Two days before her first birthday, Alexandra ("Alex") Scott was diagnosed with an aggressive form of childhood cancer. Enduring chemotherapy, radiation, and surgery, the little girl displayed courage and a positive outlook, captivating everyone around her. That alone would be an inspiring story. But that was not all that happened.
In 2000, when she was just four years old, Alex told her parents she wanted to raise money for cancer research. She chose a time-honored kid's project-a front-yard lemonade stand-but unlike most lemonade stands, she raised $2,000 in a single day. Soon, Alex's friends joined in to help, opening lemonade stands in her name. Word spread about Alex's dream of raising $1 million for pediatric cancer research. On June 12, 2004, she raised nearly $40,000 in three hours at her lemonade stand, while supporters nationwide raised $220,000 in one day at hundreds of Alex's Lemonade Stands nationwide. With additional donations from corporate sponsors, Alex was more than halfway to her goal of $1 million.
Just a few weeks later, on July 29, 2004, Alex's family gathered at her Philadelphia-area home to say goodbye. The eight-year-old girl had finally lost her heroic battle with cancer.
But even that was not the end of the story. Alex Scott was gone, but her lemonade stand and her dream lived on. Friends continued to work to achieve Alex's goal. And even as she was dying, another story was beginning, which will forever be linked to hers.
The same day, a young Thoroughbred horse won his first major race, the Sanford Stakes in Saratoga Springs, New York. His name was Alex, too: Afleet Alex. It was clear from his impressive victory that Afleet Alex was no ordinary racehorse, but a potential champion. Gifted with unusual stamina, intelligence, and athletic grace, the plucky little horse won races, a growing number of fans, and media attention.
Afleet Alex knew what it was like to fight for life. At birth, he was given little chance of survival when his mother was unable to produce milk, depriving him of critical colostrum needed to fight infection. For two weeks he was bottle-fed by breeder John Silvertand's 9-year-old daughter Lauren. Against the odds, Afleet Alex survived and grew strong. Overlooked by racing's elite, he was purchased for a bargain price by a group of five Philadelphia friends buying their very first racehorse.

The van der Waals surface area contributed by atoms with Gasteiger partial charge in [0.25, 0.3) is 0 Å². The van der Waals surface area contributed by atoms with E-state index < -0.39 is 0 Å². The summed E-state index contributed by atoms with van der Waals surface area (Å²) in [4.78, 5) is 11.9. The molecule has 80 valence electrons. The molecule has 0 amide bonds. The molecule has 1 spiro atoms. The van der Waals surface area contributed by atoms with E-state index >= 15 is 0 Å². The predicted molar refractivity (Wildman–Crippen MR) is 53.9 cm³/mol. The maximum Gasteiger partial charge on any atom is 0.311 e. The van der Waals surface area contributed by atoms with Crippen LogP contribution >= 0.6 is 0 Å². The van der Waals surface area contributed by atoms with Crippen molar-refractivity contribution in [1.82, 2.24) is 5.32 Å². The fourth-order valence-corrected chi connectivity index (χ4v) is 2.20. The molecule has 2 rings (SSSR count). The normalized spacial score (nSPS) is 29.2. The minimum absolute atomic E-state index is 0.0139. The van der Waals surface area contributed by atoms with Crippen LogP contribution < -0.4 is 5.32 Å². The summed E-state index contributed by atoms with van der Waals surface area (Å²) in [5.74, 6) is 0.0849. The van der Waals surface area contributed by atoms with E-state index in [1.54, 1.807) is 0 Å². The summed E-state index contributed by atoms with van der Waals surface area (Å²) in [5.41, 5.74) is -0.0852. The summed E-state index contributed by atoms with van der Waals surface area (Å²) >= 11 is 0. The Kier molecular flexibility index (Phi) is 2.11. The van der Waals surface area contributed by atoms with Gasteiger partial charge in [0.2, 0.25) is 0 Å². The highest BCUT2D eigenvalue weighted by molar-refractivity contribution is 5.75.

When Afleet Alex's career took off, no one was more excited than Silvertand. Diagnosed with colon cancer, and given only two months to live, Silvertand elected to discontinue chemotherapy and leave it "in God's hands" so that he could fully enjoy Afleet Alex's triumphs. "The horse keeps me going," Silvertand told the Associated Press. "I truly believe he's helping me in my battle." Silvertand has now survived nearly three years since his diagnosis.
That in itself would be an inspiring story. But the story did not end there.
When the owners of Afleet Alex heard about Alex Scott and her lemonade stand, they thought of their friend John Silvertand and his fight against cancer, and knew right away that they wanted to use the star colt's media power to benefit the cause of cancer research. Chuck Zacney, the managing partner, announced that every time Afleet Alex did well in a race, they would donate a portion of his earnings to Alex's Lemonade Stand. They also donated profits from the sale of Afleet Alex gear, and used the colt's popular website and media interviews to promote Alex's Lemonade Stand. They even convinced the racetracks where Afleet Alex was appearing to sponsor Alex's Lemonade Stands. The Kentucky Derby, the Preakness, and the Belmont Stakes all featured Alex's Lemonade Stands, spotlighted by NBC and ESPN. On Belmont Stakes Day, 30 racetracks throughout the U.S. held stands in her name, raising tens of thousands of dollars.
Helped by Afleet Alex, Alex's Lemonade Stand for Pediatric Cancer Research has now raised more than $2 million and has funded dozens of research grants. But even that is not the end of the story.
In his racing career, Afleet Alex faced many obstacles. Two heart-breakingly narrow losses and a lung infection raised doubts about his future. But his team did not give up. Afleet Alex trained even harder, running more than twice as far every day as other racehorses. After he fought back to a stunning eight-length victory in the Arkansas Derby, Liz Scott, Alex Scott's mother, compared him to her daughter. "Alex was a fighter and determined," she said, "and watching this horse run definitely reminds me of her, with the same competitive, always-do-your-best attitude."